Monday, November 23, 2009

biting your own ass

Rick Perlstein's Nixonland is a masterwork. It draws taut lines between the middle of the last century century and the topography of the political landscape today; it explains how we got into this partisan madness, and -- I believe -- it just might predict the future. Perlstein recounts the shocked aftermath of liberals in the wake of Nixon's Checkers speech, in which Nixon managed to cast himself as a man of the hardworking people, and the Democrats of the party of the elite:
Liberal intellectuals [...] saw themselves as tribunes of the people, Republicans as the people's traducers. Liberals had written the New Deal social and labor legislation that let ordinary Americans win back a measure of economic security. Then liberals helped lead a war against fascism, a war conservatives opposed, and then worked to create, in the postwar reconversion, the consumer economy that built the middle class, a prosperity for ordinary laborers unprecedented in the history of the world. Liberalism had done that. Now history had caught them in a bind: with the boom they had helped build, ordinary laborers were becoming ever less reliably downtrodden, vulnerable to appeal from the Republicans.
Now consider this nugget from Saturday's New York Times:
...with roughly a quarter of the stimulus money out the door after nine months, the accumulation of hard data and real-life experience has allowed more dispassionate analysts to reach a consensus that the stimulus package, messy as it is, is working.

The legislation, a variety of economists say, is helping an economy in free fall a year ago to grow again and shed fewer jobs than it otherwise would. Mr. Obama’s promise to “save or create” about 3.5 million jobs by the end of 2010 is roughly on track, though far more jobs are being saved than created, especially among states and cities using their money to avoid cutting teachers, police officers and other workers.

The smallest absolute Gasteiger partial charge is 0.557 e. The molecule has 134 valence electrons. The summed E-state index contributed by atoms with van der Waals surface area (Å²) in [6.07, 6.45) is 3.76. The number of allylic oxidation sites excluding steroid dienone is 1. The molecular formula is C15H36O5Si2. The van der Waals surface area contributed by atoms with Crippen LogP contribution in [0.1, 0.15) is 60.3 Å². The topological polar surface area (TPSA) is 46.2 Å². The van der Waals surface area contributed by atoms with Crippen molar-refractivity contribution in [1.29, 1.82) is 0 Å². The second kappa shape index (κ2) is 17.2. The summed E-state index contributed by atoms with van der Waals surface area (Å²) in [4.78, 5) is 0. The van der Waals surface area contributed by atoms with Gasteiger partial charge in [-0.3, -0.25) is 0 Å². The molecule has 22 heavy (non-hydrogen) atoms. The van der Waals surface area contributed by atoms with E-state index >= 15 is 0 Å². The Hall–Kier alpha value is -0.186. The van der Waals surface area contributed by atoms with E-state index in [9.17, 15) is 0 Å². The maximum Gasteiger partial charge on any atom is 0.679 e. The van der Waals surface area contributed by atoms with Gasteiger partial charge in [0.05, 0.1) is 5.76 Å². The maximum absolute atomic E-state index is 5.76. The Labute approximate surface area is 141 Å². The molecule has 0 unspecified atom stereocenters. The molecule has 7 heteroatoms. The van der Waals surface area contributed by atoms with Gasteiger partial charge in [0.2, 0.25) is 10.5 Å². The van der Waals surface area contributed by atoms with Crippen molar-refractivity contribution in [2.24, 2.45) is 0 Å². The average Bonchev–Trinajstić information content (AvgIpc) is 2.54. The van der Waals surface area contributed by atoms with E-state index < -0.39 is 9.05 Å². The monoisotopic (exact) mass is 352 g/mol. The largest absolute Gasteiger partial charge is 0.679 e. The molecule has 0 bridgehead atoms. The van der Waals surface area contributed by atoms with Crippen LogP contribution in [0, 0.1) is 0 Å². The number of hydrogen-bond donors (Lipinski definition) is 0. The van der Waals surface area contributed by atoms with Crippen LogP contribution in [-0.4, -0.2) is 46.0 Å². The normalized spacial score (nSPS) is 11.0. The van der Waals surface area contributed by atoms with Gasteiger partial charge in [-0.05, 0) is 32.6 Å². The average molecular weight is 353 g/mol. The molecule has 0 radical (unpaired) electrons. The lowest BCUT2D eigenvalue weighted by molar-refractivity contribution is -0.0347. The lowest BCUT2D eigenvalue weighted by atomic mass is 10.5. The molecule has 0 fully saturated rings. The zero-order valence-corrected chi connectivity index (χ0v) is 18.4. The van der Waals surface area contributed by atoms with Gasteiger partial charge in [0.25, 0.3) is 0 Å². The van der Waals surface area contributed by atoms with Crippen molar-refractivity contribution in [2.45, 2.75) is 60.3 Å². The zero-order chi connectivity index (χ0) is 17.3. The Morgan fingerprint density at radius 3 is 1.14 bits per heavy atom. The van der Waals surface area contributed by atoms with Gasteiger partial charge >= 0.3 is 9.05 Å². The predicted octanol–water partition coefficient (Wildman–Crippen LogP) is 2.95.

“It was worth doing — it’s made a difference,” said Nigel Gault, chief economist at IHS Global Insight, a financial forecasting and analysis group based in Lexington, Mass.

Mr. Gault added: “I don’t think it’s right to look at it by saying, ‘Well, the economy is still doing extremely badly, therefore the stimulus didn’t work.’ I’m afraid the answer is, yes, we did badly but we would have done even worse without the stimulus.”
Granted, it's not quite the triumphalist America of 1952, but with many politicians calling this President Obama's recession, you can bet that should a recovery begin the economy's slow ascent to prosperity, it will be very hard for the White House to claim credit where credit is due.

It's a tight historical cycle in the United States: when people need help -- not mild assistance, but wet-your-pants-end-of-the-world help, they run to the political left, only to flee back to the right and decry freeloaders once the worst has passed. The 44th President could be in danger of getting the Churchill treatment: thanks for saving the world, now take a hike.

Thankfully, it is obvious by now that the President is no fool. Anticipating the inevitable whiplash-inducing about-face, there are reports that beginning next year, the White House will anticipate the curve and transform from a New Deal outfit to a Reaganesque budget hawk's nest (except that Reagan really wasn't, but whatever).

The President's parenting skills are more necessary to his job than we ever imagined: what more does the American electorate resemble than a impulse-driven toddler?

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